Illinois (KWQC) - The Illinois Department of Public Health, or IDPH, says bats become more active during the summer months and is reminding people to beware of rabies. So far this year, 17 bats have tested positive for rabies.
That number is not considered outrageous. Typically, anywhere from 1,300 to 1,700 bats are tested each year. The number testing positive for rabies is typically around three percent. More bats are typically submitted for testing in August and September.
“Although most bats are not infected with rabies, it’s important to avoid handling bats, get and keep your pets vaccinated," said IDPH Director Nirav D. Shah, M.D.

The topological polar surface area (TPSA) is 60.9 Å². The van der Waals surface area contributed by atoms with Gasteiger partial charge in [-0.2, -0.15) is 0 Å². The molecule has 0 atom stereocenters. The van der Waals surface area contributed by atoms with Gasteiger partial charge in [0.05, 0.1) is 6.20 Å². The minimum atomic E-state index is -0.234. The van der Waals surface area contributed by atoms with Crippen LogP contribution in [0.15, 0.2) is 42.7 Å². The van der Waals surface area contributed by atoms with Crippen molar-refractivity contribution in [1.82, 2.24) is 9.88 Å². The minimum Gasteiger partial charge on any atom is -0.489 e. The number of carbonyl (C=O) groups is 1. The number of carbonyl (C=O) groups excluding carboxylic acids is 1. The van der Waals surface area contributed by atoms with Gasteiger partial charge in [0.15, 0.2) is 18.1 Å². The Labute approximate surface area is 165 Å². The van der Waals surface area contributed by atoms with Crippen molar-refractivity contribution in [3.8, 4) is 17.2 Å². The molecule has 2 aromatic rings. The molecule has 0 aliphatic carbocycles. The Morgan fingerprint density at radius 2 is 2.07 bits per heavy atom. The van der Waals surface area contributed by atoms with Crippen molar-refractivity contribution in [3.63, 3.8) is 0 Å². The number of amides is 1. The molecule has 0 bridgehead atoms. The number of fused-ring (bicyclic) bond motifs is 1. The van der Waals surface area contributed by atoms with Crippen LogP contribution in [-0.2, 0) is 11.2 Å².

"Make sure your home has no openings where bats can come in.”
The only way rabies can be diagnosed in a bat is by laboratory testing. Signs that a bat or other animal could have rabies are a general appearance of sickness or a change in the animal's normal behavior.
The IDPH says bats should never be handled. Do not feed, touch, or adopt wild animals. If you find yourself near a bat, close the door to the room where the bat is and call the local health department.
To keep your pets safe, make sure they are vaccinated and don’t allow them to roam freely.